I have never had a prop come off until today when it happened twice on two different props. On one, the nut came off leaving the collet on the shaft. Recovered the prop but not the nut. The other the entire assembly came off teh shaft and was recovered. I suspect the cold caused differential expansion and contraction of the shaft/collet/collar (or whatever it is called) around the collet and the nut. Luckily no real damage.
I have never cared for the aluminum clamp type of prop nut. When you tighten them really well, you may be stripping the aluminum threads. Then add to the problem by using the prop on a motor turning in a direction which will cause the nut to turn in the loosen direction. THINK OF THIS: a table saw uses a reverse thread nut. And the nut is NOT aluminum ! Every turn of the saw blade will tighten the nut. They don't want that saw blade to come off. Multi copters should ONLY use prop screw shafts and real nuts! (IMHO)
I think has been my whole point from the begining. The design is simply flawed, because there are many ways for it to fail.
Yes, double checking each prop before you fly will help. Yes making sure you do not over tighten the collets will help. Yes listening to the quad as it flies might give a glue to something being wrong, but all of this could be avoided by designing a system that has the collets on the motors in a fail safe manner.
I now go through a long check list before I leave the ground yet things can still go wrong. Clearly the level of response posting this comment shows that there are a lot of people who have had trouble with the current system.
Which simply suggests that if there is a need for a better solution, go ahead and design one (and presumably make some money from it!) ;)
The collet-type adapter is not exactly flawed but probably not the best choice for a multirotor. All too often we put nickle-and-dime parts on our very expensive aircraft and want to blame the people who make the parts. Again, cheap ain't better, or best in this case.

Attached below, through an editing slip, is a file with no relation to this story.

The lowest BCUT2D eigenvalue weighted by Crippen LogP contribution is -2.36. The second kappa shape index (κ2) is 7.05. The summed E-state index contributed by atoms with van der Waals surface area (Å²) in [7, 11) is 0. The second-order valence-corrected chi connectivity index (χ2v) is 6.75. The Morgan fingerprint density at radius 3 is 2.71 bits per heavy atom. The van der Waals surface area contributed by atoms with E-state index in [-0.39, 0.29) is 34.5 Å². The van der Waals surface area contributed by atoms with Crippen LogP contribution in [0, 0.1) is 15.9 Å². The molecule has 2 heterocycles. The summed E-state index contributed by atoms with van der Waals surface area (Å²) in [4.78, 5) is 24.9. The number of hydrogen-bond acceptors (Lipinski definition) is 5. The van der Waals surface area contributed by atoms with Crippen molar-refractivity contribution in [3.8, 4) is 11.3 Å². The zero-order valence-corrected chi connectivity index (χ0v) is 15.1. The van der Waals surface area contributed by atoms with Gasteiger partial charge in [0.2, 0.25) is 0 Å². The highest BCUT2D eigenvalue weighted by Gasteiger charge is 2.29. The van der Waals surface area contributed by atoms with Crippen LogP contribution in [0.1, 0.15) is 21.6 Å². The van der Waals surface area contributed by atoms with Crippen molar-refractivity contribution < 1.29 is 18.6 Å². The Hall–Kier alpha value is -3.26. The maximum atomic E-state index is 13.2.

Is there a better device? Absolutely.
As previously mentioned, multirotors are totally unforgiving at tossing a prop, by any means. The numbers alone will increase the risk of a prop adapter failure. Add to that the variance in quality between the motor shafts and adapters and the results are what we are experiencing.
The simple way to make sure our props are secure is to use another adapter. There are several makes now available that attach directly to the motor housing (rotational housing) IF you can find one for your motor.
Of course this type adapter, to be totally immune to rotational forces on the nut, would have to be in two types: CW and CCW threads.
Invariably someone will mix the two up, with predictable results OR they will mix up their ESC/motor wiring and mix up motor direction with directional adapter types.
I would hate to see any 'regulation' on this subject. It could be that clubs set (or have already) local rules for prop adapters to cover insurance risks. It could be that large organizations (AMA, IRCHA, etc) petition the manufacturers for a better solution. I certainly wouldn't want the Federal Government to get involved. None of us wants anyone to be injured, much less hang an expensive DSLR camera under an aircraft that could toss a prop at any time.
+1 with Scott on the probable cause. The aluminum will change size faster than the steel of the motor shaft. If the fit was 'good enough' before, it certainly will be less that that after getting cold.
Could the collet-type be made cheap enough if out of a steel alloy? Would the slight increase in weight be a 'no sale' for the weight-concious hobbyist?
Stay tuned dear viewers. These and more questions will be asked in the next episode of "As the Propellor Turns"!
think My Anders has the key here, it's not the nut that that is often the problem, but the "squeeze" adapter on the shaft. Red loctite is good for "gluing" an adpater to a shaft, and it easy to remove once the squeeze is off.